4 ways to avoid initiative overload
By Paul Rogers, Managing Director, Bain & Company Middle East and Turkey
Whether you work at a large multinational, a midsize company, a university or a nonprofit, at some point you will face a common ailment: initiative overload.
New to the job? You’ll soon discover that several initiatives affecting your unit are already under way. Yet, every month, your boss launches another. And whether you’re a newbie or a veteran, you might sponsor a few initiatives yourself.
Suddenly, you feel like a swimmer buffeted by currents coming from several directions. You don’t have enough time to do anything well. You don’t have the capacity to absorb what you need to absorb and you are drowning in a sea of activity with little outcome.
Fortunately, the situation isn’t fatal if you learn how to manage it. Based on our work with clients in many industries and regions, my Bain colleagues and I offer four guidelines to avert overload when possible, or to mitigate its effects when it’s not.
The first is simple: Create a personal-time feedback loop. Review where you spend your time, determine the fit between time spent and your strategic priorities, and adjust your time allocation if necessary. “I’ve got a spreadsheet, it’s got a budget – my time for the year,” Steve Ballmer told The Wall Street Journal when he was CEO of Microsoft. “I give the budget allocation to my administrative assistants, they lay it all out and, then, [to] anybody who asks for time, they say, ‘Steve, this is in budget, it’s not in budget, how do you want us to handle it?’” Without such a budget, you won’t necessarily spend your time on the right initiatives. Be sure to align with your boss on the budget.
Second, carefully define your responsibilities for each initiative that passes the time-management test. Understand what the expectations are and how success will be defined and measured for both the initiative and yourself. Document this in your personal deliverables or development plan for the year. Then, figure out the resources you will need to get the work done and get senior management’s commitment to provide them. Be sure you and your team agree on allocations and can shed other responsibilities as necessary.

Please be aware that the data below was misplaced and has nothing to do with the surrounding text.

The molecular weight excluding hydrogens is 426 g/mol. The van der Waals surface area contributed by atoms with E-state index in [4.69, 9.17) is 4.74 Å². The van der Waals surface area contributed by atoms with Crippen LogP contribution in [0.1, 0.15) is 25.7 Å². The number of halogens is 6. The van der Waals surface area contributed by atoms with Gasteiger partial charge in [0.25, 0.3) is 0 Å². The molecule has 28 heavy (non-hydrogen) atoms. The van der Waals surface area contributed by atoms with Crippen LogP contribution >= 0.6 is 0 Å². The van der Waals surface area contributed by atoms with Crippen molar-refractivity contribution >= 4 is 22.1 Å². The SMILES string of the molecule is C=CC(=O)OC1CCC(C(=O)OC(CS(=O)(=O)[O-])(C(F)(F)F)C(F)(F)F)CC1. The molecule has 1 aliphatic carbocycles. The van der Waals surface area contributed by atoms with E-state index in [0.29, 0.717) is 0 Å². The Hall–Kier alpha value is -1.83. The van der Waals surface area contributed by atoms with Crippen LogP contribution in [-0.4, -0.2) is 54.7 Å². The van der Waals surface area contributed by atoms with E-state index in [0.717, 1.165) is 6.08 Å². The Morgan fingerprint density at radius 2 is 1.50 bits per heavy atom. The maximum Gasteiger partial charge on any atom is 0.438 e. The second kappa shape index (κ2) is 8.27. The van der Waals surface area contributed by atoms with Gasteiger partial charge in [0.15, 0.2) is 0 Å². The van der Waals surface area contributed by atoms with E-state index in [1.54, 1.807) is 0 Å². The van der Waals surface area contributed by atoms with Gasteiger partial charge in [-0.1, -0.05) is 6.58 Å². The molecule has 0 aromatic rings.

Third, delegate. To manage several initiatives at once, you will need your team’s strong support. The key here is to be crystal clear with your direct reports about which decisions they can make, so you deal only with those that truly require your time and attention.
One insurance company, for example, had assigned its head of HR to oversee a number of big initiatives. Yet, the company also expected her to make compensation decisions for new hires above a certain level. Because she couldn’t do everything, the insurer ended up with a hiring bottleneck. The HR executive worked with her boss and peers to reset the decision process. She established the compensation framework for senior hires and delegated individual decisions to the managers involved, giving her more time to work on her initiatives.
Finally, establish clear decision processes and roles. Understanding the what, who, how and when of critical decisions and actions will enable you and your team to pace the work appropriately with the right people. A bad decision process will suck enormous amounts of time out of your day.
At an Indian consumer goods company we worked with, of the top 25 executives, 20 were assigned to more than eight initiatives each and it was rarely clear whether they were expected to provide inputs, review progress, make decisions or take on other roles. Specifying roles helps everyone contribute more effectively while freeing up significant amounts of time.
Having too many initiatives can turn your great job into a dismal drag and turn a thriving business unit into a lagging one. That’s why a well-managed portfolio of initiatives – and each participant’s thoughtful engagement with them – can help you (and your organisation) make better, faster decisions and boost performance.